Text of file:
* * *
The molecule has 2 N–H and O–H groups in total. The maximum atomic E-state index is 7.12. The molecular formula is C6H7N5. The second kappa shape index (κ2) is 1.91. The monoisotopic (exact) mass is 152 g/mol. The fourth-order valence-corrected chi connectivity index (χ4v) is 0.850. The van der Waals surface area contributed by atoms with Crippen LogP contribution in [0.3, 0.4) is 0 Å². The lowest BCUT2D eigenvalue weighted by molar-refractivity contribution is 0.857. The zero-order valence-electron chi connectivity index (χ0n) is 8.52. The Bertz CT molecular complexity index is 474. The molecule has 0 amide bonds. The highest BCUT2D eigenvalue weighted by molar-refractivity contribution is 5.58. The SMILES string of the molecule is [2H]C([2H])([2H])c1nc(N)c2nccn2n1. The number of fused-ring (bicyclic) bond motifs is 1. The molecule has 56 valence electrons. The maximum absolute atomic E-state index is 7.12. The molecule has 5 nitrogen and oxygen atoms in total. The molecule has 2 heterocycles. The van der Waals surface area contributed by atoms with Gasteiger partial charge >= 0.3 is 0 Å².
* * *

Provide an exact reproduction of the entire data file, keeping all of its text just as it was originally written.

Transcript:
The molecule has 2 N–H and O–H groups in total. The maximum atomic E-state index is 7.12. The molecular formula is C6H7N5. The second kappa shape index (κ2) is 1.91. The monoisotopic (exact) mass is 152 g/mol. The fourth-order valence-corrected chi connectivity index (χ4v) is 0.850. The van der Waals surface area contributed by atoms with Crippen LogP contribution in [0.3, 0.4) is 0 Å². The lowest BCUT2D eigenvalue weighted by molar-refractivity contribution is 0.857. The zero-order valence-electron chi connectivity index (χ0n) is 8.52. The Bertz CT molecular complexity index is 474. The molecule has 0 amide bonds. The highest BCUT2D eigenvalue weighted by molar-refractivity contribution is 5.58. The SMILES string of the molecule is [2H]C([2H])([2H])c1nc(N)c2nccn2n1. The number of fused-ring (bicyclic) bond motifs is 1. The molecule has 56 valence electrons. The maximum absolute atomic E-state index is 7.12. The molecule has 5 nitrogen and oxygen atoms in total. The molecule has 2 heterocycles. The van der Waals surface area contributed by atoms with Gasteiger partial charge >= 0.3 is 0 Å².